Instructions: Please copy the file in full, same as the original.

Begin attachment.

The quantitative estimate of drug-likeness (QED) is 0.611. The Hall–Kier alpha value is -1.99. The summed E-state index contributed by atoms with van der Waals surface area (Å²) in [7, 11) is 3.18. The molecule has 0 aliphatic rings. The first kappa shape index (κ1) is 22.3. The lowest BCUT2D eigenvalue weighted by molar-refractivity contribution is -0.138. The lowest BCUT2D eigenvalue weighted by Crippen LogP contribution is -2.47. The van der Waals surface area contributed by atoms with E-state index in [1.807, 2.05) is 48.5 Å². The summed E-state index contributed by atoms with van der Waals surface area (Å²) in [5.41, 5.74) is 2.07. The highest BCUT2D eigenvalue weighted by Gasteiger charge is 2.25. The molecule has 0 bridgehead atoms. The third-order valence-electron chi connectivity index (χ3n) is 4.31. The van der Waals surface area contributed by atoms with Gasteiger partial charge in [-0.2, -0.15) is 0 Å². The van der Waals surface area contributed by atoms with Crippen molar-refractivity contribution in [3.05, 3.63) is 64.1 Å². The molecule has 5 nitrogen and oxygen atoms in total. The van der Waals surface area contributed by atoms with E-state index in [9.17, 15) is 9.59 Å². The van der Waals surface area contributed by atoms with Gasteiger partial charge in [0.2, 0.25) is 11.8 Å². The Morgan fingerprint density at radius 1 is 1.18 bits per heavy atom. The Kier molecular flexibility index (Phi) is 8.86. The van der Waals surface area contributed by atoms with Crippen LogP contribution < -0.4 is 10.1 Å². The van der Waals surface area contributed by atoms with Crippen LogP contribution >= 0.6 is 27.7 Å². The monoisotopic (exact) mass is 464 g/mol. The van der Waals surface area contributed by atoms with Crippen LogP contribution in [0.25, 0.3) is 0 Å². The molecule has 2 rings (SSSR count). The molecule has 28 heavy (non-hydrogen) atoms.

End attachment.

The quantitative estimate of drug-likeness (QED) is 0.611. The Hall–Kier alpha value is -1.99. The summed E-state index contributed by atoms with van der Waals surface area (Å²) in [7, 11) is 3.18. The molecule has 0 aliphatic rings. The first kappa shape index (κ1) is 22.3. The lowest BCUT2D eigenvalue weighted by molar-refractivity contribution is -0.138. The lowest BCUT2D eigenvalue weighted by Crippen LogP contribution is -2.47. The van der Waals surface area contributed by atoms with E-state index in [1.807, 2.05) is 48.5 Å². The summed E-state index contributed by atoms with van der Waals surface area (Å²) in [5.41, 5.74) is 2.07. The highest BCUT2D eigenvalue weighted by Gasteiger charge is 2.25. The molecule has 0 bridgehead atoms. The third-order valence-electron chi connectivity index (χ3n) is 4.31. The van der Waals surface area contributed by atoms with Gasteiger partial charge in [-0.2, -0.15) is 0 Å². The van der Waals surface area contributed by atoms with Crippen molar-refractivity contribution in [3.05, 3.63) is 64.1 Å². The molecule has 5 nitrogen and oxygen atoms in total. The van der Waals surface area contributed by atoms with E-state index in [9.17, 15) is 9.59 Å². The van der Waals surface area contributed by atoms with Gasteiger partial charge in [0.2, 0.25) is 11.8 Å². The Morgan fingerprint density at radius 1 is 1.18 bits per heavy atom. The Kier molecular flexibility index (Phi) is 8.86. The van der Waals surface area contributed by atoms with Crippen LogP contribution < -0.4 is 10.1 Å². The van der Waals surface area contributed by atoms with Crippen LogP contribution >= 0.6 is 27.7 Å². The monoisotopic (exact) mass is 464 g/mol. The van der Waals surface area contributed by atoms with Crippen LogP contribution in [0.25, 0.3) is 0 Å². The molecule has 2 rings (SSSR count). The molecule has 28 heavy (non-hydrogen) atoms.